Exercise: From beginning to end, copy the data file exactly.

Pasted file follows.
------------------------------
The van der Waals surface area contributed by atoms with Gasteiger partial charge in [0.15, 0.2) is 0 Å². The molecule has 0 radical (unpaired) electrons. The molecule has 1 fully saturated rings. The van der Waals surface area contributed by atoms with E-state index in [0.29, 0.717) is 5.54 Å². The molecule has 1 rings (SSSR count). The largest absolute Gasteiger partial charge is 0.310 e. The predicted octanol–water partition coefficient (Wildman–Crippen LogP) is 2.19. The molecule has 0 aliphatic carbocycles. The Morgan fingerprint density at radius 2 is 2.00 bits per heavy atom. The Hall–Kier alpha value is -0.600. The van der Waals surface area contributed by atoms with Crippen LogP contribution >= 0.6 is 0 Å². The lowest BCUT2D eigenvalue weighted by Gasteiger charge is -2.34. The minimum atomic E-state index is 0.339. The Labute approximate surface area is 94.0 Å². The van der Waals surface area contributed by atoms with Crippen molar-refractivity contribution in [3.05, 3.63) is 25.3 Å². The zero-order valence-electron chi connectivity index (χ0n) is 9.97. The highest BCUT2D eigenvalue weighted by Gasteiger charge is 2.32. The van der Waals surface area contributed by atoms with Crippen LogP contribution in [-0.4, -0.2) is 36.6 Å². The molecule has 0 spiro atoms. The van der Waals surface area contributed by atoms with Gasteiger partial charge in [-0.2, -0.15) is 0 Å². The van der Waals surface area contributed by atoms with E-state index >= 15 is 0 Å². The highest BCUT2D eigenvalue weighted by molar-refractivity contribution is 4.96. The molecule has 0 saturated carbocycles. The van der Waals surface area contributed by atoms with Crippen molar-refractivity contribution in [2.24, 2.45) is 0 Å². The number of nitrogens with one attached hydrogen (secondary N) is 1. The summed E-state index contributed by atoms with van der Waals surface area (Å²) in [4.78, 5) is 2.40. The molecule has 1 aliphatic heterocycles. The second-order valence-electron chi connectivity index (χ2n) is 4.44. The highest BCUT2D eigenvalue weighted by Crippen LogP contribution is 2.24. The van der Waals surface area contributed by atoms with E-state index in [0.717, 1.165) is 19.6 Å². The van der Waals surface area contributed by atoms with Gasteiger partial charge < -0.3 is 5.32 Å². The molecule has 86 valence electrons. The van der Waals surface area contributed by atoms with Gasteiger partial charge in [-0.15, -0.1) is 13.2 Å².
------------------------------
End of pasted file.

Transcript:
The van der Waals surface area contributed by atoms with Gasteiger partial charge in [0.15, 0.2) is 0 Å². The molecule has 0 radical (unpaired) electrons. The molecule has 1 fully saturated rings. The van der Waals surface area contributed by atoms with E-state index in [0.29, 0.717) is 5.54 Å². The molecule has 1 rings (SSSR count). The largest absolute Gasteiger partial charge is 0.310 e. The predicted octanol–water partition coefficient (Wildman–Crippen LogP) is 2.19. The molecule has 0 aliphatic carbocycles. The Morgan fingerprint density at radius 2 is 2.00 bits per heavy atom. The Hall–Kier alpha value is -0.600. The van der Waals surface area contributed by atoms with Crippen LogP contribution >= 0.6 is 0 Å². The lowest BCUT2D eigenvalue weighted by Gasteiger charge is -2.34. The minimum atomic E-state index is 0.339. The Labute approximate surface area is 94.0 Å². The van der Waals surface area contributed by atoms with Crippen molar-refractivity contribution in [3.05, 3.63) is 25.3 Å². The zero-order valence-electron chi connectivity index (χ0n) is 9.97. The highest BCUT2D eigenvalue weighted by Gasteiger charge is 2.32. The van der Waals surface area contributed by atoms with Crippen LogP contribution in [-0.4, -0.2) is 36.6 Å². The molecule has 0 spiro atoms. The van der Waals surface area contributed by atoms with Gasteiger partial charge in [-0.2, -0.15) is 0 Å². The van der Waals surface area contributed by atoms with E-state index >= 15 is 0 Å². The highest BCUT2D eigenvalue weighted by molar-refractivity contribution is 4.96. The molecule has 0 saturated carbocycles. The van der Waals surface area contributed by atoms with Crippen molar-refractivity contribution in [2.24, 2.45) is 0 Å². The number of nitrogens with one attached hydrogen (secondary N) is 1. The summed E-state index contributed by atoms with van der Waals surface area (Å²) in [4.78, 5) is 2.40. The molecule has 1 aliphatic heterocycles. The second-order valence-electron chi connectivity index (χ2n) is 4.44. The highest BCUT2D eigenvalue weighted by Crippen LogP contribution is 2.24. The van der Waals surface area contributed by atoms with E-state index in [0.717, 1.165) is 19.6 Å². The van der Waals surface area contributed by atoms with Gasteiger partial charge < -0.3 is 5.32 Å². The molecule has 86 valence electrons. The van der Waals surface area contributed by atoms with Gasteiger partial charge in [-0.15, -0.1) is 13.2 Å².